The total number of positives remains 20 in Lane County. Public Health nurses are
conducting contact tracing for multiple patients.

Source:  Lane County Public Health, Lane County OR


Lane County will open a 20,000 sq ft medical services building for COVID-19 cases. by Pat Farr


Lane County Board of Commissioners unanimously supported my motion to buy a former VA Clinic and immediately prepare and open it to treat /COVID-19 patients.

NEW LANE COUNTY COVID-19 RESPONSE FACLITY will open in former VA Clinic in North Eugene

A facility capable of being used for providing medical services is urgently needed as part of the County’s emergency response to the COVID-19 pandemic.

This building is planned to provide non-congregate shelter, as an alternative to providing private hotel rooms for unhoused individuals who have been determined to meet the criteria for being tested for COVID-19, but who do not need to be admitted to a hospital. The County will be able to house individuals in isolation at this facility until such time as their test results are negative or until they have gone 72 hours, without the aid of medication, with no fever or cough. Additionally, this building will provide discharge capacity for unhoused individuals coming out of a hospital to enable maximum capacity in the area hospitals.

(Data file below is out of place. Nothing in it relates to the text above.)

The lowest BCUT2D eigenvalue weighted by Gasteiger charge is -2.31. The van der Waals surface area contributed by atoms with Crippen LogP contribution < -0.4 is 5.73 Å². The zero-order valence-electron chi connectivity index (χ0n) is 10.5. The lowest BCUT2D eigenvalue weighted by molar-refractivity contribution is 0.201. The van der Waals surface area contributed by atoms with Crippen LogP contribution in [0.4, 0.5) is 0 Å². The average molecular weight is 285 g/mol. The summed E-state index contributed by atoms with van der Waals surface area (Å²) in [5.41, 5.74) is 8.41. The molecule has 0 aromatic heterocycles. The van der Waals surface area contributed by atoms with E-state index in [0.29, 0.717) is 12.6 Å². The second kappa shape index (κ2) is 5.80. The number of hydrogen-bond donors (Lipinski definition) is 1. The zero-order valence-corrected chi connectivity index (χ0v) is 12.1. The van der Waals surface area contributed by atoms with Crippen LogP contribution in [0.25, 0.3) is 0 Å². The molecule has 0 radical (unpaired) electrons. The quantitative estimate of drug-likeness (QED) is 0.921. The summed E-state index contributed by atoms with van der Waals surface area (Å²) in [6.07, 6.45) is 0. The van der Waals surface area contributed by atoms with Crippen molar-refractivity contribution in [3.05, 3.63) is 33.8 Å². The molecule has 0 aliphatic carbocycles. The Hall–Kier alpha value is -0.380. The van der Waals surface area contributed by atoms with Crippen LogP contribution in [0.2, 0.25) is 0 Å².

Funds for the purchase of the building and preparation of the facility will be drawn from the General Fund’s ‘service stabilization reserve.’ The County will apply for reimbursement of the costs for this facility from state and federal sources.

Lane County has opened two emergency sheltering locations for people who are unhoused and need a place to “stay home, save lives,” per Oregon Governor Kate Brown’s Executive Order 20-12 dated March 23, 2020. This space provides people with a place to sleep as well as access to basic needs they are accustomed to locating elsewhere in the community but can no longer receive because of COVID-19-related closures. The county also opened one congregate shelter site that provides care for people who are mildly symptomatic to separate them from the general population in the emergency “stay home” shelters and encampments.